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Unsatisfied with Student Performance, Utah Business Leaders Release Education Plan

Andrea Smardon
Lane Beatty, Salt Lake Chamber president, and Richard Kendell, former commissioner of Higher Education and Education First board member, discuss their education plan at a conference at The Grand America Hotel. (Oct. 28, 2014)

Utah business leaders unveiled a five-year plan on Tuesday to improve the educational system in the state. The plan comes just one day after test resultsrevealed that less than half of Utah students are proficient in math, language arts, and science. Business leaders say Utah’s student performance is on a downward trend relative to the rest of the country.

Lane Beattie, president of the Salt Lake Chamber, is concerned that the state does not have enough educated people to support the growth of businesses.

“The number one issue for new companies coming or growing in Utah is the fact that we have an employment base, and those are the kids that have gone through school,” Beattie says.  He and others are frustrated by gridlock in the state legislature surrounding education.

“You know the business community is used to getting results, and you don’t get results unless you have a plan,” Beattie says. “So basically, we said where are we at, where do we need to be and how will we get there, and once you know the answer to all those questions, you move the dial.”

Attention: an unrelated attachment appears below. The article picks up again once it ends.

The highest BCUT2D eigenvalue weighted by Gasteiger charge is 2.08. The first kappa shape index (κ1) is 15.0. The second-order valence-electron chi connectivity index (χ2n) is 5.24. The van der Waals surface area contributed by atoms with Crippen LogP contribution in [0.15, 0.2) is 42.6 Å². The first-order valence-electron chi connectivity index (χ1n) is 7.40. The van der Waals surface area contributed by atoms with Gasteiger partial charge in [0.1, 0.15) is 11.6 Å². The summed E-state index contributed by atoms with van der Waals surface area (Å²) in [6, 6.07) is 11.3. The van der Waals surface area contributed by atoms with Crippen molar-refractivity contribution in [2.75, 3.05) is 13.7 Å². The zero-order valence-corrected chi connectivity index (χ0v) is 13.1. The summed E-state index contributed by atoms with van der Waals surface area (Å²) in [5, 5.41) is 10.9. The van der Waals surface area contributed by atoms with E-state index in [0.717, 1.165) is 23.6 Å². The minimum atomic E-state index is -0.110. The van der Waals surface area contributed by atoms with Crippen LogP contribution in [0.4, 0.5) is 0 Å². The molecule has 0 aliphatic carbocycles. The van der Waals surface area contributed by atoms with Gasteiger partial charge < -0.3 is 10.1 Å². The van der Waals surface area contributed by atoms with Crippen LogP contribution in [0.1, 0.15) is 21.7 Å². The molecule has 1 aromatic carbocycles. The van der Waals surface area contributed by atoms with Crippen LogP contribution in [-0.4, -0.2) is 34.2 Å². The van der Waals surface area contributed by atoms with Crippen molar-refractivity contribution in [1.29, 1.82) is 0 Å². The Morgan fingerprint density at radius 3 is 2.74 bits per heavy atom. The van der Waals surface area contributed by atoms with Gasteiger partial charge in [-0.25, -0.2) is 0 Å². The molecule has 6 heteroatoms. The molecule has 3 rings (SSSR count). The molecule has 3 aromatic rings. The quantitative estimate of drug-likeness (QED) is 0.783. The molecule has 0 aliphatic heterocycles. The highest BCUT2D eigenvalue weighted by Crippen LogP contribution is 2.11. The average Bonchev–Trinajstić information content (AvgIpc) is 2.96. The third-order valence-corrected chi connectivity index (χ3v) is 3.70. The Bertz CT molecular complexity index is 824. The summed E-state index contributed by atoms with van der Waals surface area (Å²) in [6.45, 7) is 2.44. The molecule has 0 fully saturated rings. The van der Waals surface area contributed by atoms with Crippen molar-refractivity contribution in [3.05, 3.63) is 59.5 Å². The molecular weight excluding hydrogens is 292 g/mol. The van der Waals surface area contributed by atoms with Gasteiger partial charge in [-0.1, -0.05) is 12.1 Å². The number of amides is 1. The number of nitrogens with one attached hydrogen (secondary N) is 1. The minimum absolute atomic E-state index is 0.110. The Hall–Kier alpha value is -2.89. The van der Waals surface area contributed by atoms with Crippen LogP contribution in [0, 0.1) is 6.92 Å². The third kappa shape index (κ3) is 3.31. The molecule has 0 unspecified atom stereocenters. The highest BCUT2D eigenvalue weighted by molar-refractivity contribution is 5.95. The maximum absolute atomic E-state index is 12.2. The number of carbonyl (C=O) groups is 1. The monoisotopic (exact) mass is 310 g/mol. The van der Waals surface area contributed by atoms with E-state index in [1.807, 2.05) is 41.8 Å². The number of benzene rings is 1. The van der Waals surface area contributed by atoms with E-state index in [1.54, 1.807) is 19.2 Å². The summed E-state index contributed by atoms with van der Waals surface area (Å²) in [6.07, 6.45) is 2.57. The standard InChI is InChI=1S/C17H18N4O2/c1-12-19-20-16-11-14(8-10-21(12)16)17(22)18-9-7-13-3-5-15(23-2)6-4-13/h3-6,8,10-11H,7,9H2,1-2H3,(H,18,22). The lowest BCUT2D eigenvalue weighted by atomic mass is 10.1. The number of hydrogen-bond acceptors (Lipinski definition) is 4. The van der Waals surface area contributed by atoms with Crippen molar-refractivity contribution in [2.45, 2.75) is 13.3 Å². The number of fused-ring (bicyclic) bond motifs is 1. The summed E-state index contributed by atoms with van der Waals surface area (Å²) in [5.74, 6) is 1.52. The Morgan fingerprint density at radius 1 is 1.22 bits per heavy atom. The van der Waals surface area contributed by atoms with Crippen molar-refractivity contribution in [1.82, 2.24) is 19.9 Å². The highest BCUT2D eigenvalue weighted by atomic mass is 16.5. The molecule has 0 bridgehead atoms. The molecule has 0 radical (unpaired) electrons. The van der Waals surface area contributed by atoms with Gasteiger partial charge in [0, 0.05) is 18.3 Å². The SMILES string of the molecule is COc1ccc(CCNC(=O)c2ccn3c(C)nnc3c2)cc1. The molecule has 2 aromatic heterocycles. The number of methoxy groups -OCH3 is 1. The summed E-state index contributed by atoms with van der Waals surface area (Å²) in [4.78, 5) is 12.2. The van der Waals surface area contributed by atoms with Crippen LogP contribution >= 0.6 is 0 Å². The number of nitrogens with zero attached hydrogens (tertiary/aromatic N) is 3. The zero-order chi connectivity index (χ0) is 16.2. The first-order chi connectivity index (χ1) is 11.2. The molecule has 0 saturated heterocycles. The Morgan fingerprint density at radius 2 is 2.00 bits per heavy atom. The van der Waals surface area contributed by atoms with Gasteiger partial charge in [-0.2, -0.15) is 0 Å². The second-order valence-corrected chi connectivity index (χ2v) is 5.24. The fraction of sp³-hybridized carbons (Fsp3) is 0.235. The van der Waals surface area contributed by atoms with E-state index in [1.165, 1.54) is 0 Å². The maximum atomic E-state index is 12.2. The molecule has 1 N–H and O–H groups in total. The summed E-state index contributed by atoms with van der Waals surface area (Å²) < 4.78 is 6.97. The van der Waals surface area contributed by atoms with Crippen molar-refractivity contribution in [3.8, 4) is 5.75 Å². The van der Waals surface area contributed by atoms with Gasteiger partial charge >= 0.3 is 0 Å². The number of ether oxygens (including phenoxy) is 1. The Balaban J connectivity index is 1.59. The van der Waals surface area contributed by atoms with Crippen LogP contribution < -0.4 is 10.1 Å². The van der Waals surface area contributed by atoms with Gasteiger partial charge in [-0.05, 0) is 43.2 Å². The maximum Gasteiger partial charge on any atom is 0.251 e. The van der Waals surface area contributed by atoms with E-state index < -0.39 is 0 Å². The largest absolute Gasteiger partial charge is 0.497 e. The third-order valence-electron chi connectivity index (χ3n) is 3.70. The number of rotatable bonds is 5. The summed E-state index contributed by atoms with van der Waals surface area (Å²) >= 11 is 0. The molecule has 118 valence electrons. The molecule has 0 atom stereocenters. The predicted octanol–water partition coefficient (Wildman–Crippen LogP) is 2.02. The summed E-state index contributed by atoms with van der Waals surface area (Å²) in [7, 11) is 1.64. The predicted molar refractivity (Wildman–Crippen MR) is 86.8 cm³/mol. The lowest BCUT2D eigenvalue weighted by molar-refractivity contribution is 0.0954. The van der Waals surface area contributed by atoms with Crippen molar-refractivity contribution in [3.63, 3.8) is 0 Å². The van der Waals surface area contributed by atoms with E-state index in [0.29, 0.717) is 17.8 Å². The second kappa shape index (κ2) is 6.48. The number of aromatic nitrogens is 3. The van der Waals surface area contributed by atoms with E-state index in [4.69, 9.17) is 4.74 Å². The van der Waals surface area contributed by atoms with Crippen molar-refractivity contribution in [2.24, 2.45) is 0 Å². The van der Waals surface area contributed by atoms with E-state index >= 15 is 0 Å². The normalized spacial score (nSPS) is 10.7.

Business and education leaders have collaborated on a plan to improve reading, math, high school completion and post-high school certificates and degrees. Beatty says one of the biggest priorities of the proposal is to get more students reading by grade 3. There is also money allocated to raise teacher salaries and to provide more training opportunities. Governor Gary Herbert agrees that the state needs to be thinking into the future when it comes to education.

“Everybody has ideas and we come up to the legislature every year and rehash the same debate,” Herbert says. “We need to have a longer term goal, and longer term plan.”

Herbert says his administration will be spending the next year gathering input to develop an even longer 10-year plan to elevate Utah into the top 10 education systems in the country.

Andrea Smardon is new at KUER, but she has worked in public broadcasting for more than a decade. Most recently, she worked as a reporter and news announcer for WGBH radio. While in Boston, she produced stories for Morning Edition, Marketplace Money, and The World. Her print work was published in The Boston Globe and Prior to that, she worked at Seattleââ
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